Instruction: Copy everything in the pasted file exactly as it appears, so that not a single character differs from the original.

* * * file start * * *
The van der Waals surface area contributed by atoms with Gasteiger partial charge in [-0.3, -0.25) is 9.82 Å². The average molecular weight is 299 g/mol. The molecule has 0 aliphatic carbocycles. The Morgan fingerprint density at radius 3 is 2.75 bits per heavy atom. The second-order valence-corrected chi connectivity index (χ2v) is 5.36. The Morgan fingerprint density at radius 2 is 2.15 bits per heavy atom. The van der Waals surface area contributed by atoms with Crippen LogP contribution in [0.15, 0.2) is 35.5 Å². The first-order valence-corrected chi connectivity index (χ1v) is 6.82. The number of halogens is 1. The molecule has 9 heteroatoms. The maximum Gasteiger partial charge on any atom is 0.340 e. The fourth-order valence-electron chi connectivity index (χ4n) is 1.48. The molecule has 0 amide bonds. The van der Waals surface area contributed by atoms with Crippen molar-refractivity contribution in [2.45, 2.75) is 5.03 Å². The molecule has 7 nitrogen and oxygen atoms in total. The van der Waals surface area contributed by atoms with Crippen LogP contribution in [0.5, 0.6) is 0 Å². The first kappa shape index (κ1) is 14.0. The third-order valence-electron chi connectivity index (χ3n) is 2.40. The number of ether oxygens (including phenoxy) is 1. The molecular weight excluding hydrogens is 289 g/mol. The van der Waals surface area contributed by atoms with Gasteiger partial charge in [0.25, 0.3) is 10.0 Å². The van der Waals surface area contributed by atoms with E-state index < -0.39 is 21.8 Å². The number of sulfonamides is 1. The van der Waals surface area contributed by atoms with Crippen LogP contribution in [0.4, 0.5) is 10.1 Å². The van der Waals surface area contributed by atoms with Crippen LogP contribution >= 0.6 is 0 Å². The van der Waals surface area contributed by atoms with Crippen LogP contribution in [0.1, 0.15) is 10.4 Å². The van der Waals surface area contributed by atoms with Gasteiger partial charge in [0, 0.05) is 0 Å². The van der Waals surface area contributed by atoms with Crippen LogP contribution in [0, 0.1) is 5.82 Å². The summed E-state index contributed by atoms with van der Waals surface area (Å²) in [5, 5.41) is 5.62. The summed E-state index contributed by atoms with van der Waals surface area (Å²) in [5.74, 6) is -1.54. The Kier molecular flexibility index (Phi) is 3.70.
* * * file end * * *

The van der Waals surface area contributed by atoms with Gasteiger partial charge in [-0.3, -0.25) is 9.82 Å². The average molecular weight is 299 g/mol. The molecule has 0 aliphatic carbocycles. The Morgan fingerprint density at radius 3 is 2.75 bits per heavy atom. The second-order valence-corrected chi connectivity index (χ2v) is 5.36. The Morgan fingerprint density at radius 2 is 2.15 bits per heavy atom. The van der Waals surface area contributed by atoms with Crippen LogP contribution in [0.15, 0.2) is 35.5 Å². The first-order valence-corrected chi connectivity index (χ1v) is 6.82. The number of halogens is 1. The molecule has 9 heteroatoms. The maximum Gasteiger partial charge on any atom is 0.340 e. The fourth-order valence-electron chi connectivity index (χ4n) is 1.48. The molecule has 0 amide bonds. The van der Waals surface area contributed by atoms with Crippen molar-refractivity contribution in [2.45, 2.75) is 5.03 Å². The molecule has 7 nitrogen and oxygen atoms in total. The van der Waals surface area contributed by atoms with Crippen LogP contribution in [0.5, 0.6) is 0 Å². The first kappa shape index (κ1) is 14.0. The third-order valence-electron chi connectivity index (χ3n) is 2.40. The number of ether oxygens (including phenoxy) is 1. The molecular weight excluding hydrogens is 289 g/mol. The van der Waals surface area contributed by atoms with Gasteiger partial charge in [0.25, 0.3) is 10.0 Å². The van der Waals surface area contributed by atoms with E-state index < -0.39 is 21.8 Å². The number of sulfonamides is 1. The van der Waals surface area contributed by atoms with Crippen LogP contribution in [0.4, 0.5) is 10.1 Å². The van der Waals surface area contributed by atoms with Crippen LogP contribution >= 0.6 is 0 Å². The van der Waals surface area contributed by atoms with Crippen LogP contribution in [0.1, 0.15) is 10.4 Å². The van der Waals surface area contributed by atoms with Gasteiger partial charge in [0, 0.05) is 0 Å². The van der Waals surface area contributed by atoms with Crippen LogP contribution in [0, 0.1) is 5.82 Å². The summed E-state index contributed by atoms with van der Waals surface area (Å²) in [5, 5.41) is 5.62. The summed E-state index contributed by atoms with van der Waals surface area (Å²) in [5.74, 6) is -1.54. The Kier molecular flexibility index (Phi) is 3.70.